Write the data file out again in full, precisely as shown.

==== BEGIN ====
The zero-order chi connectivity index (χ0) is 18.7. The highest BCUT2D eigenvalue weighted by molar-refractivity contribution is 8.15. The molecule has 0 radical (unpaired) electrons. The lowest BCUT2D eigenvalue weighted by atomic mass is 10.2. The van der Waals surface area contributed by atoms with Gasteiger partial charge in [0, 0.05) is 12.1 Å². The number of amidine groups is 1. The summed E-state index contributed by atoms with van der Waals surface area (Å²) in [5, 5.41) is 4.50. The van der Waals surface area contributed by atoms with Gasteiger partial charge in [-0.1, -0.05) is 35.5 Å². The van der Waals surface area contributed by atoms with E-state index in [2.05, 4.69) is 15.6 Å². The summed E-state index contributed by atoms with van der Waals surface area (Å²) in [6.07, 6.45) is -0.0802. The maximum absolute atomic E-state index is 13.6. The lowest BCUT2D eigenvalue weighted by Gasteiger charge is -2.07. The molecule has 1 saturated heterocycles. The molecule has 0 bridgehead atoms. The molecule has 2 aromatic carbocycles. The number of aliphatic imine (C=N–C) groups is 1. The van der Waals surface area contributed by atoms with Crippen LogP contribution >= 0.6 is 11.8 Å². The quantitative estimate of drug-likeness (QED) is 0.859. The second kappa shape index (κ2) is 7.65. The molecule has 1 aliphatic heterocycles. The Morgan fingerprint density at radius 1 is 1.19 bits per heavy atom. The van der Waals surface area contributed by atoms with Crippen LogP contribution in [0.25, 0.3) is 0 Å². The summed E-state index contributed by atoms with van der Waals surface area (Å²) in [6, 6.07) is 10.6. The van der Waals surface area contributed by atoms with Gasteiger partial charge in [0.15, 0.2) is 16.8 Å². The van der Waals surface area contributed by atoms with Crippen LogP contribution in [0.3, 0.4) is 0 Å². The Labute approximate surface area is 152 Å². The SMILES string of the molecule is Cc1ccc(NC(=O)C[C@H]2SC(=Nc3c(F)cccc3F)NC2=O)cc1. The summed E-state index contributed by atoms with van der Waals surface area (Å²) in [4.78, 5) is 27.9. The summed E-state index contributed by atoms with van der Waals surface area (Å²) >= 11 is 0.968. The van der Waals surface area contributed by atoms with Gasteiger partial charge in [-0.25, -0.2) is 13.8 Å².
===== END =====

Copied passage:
The zero-order chi connectivity index (χ0) is 18.7. The highest BCUT2D eigenvalue weighted by molar-refractivity contribution is 8.15. The molecule has 0 radical (unpaired) electrons. The lowest BCUT2D eigenvalue weighted by atomic mass is 10.2. The van der Waals surface area contributed by atoms with Gasteiger partial charge in [0, 0.05) is 12.1 Å². The number of amidine groups is 1. The summed E-state index contributed by atoms with van der Waals surface area (Å²) in [5, 5.41) is 4.50. The van der Waals surface area contributed by atoms with Gasteiger partial charge in [-0.1, -0.05) is 35.5 Å². The van der Waals surface area contributed by atoms with E-state index in [2.05, 4.69) is 15.6 Å². The summed E-state index contributed by atoms with van der Waals surface area (Å²) in [6.07, 6.45) is -0.0802. The maximum absolute atomic E-state index is 13.6. The lowest BCUT2D eigenvalue weighted by Gasteiger charge is -2.07. The molecule has 1 saturated heterocycles. The molecule has 0 bridgehead atoms. The molecule has 2 aromatic carbocycles. The number of aliphatic imine (C=N–C) groups is 1. The van der Waals surface area contributed by atoms with Crippen LogP contribution >= 0.6 is 11.8 Å². The quantitative estimate of drug-likeness (QED) is 0.859. The second kappa shape index (κ2) is 7.65. The molecule has 1 aliphatic heterocycles. The Morgan fingerprint density at radius 1 is 1.19 bits per heavy atom. The van der Waals surface area contributed by atoms with Crippen LogP contribution in [0.25, 0.3) is 0 Å². The summed E-state index contributed by atoms with van der Waals surface area (Å²) in [6, 6.07) is 10.6. The van der Waals surface area contributed by atoms with Gasteiger partial charge in [0.15, 0.2) is 16.8 Å². The van der Waals surface area contributed by atoms with Crippen LogP contribution in [0.3, 0.4) is 0 Å². The Labute approximate surface area is 152 Å². The SMILES string of the molecule is Cc1ccc(NC(=O)C[C@H]2SC(=Nc3c(F)cccc3F)NC2=O)cc1. The summed E-state index contributed by atoms with van der Waals surface area (Å²) in [4.78, 5) is 27.9. The summed E-state index contributed by atoms with van der Waals surface area (Å²) >= 11 is 0.968. The van der Waals surface area contributed by atoms with Gasteiger partial charge in [-0.25, -0.2) is 13.8 Å².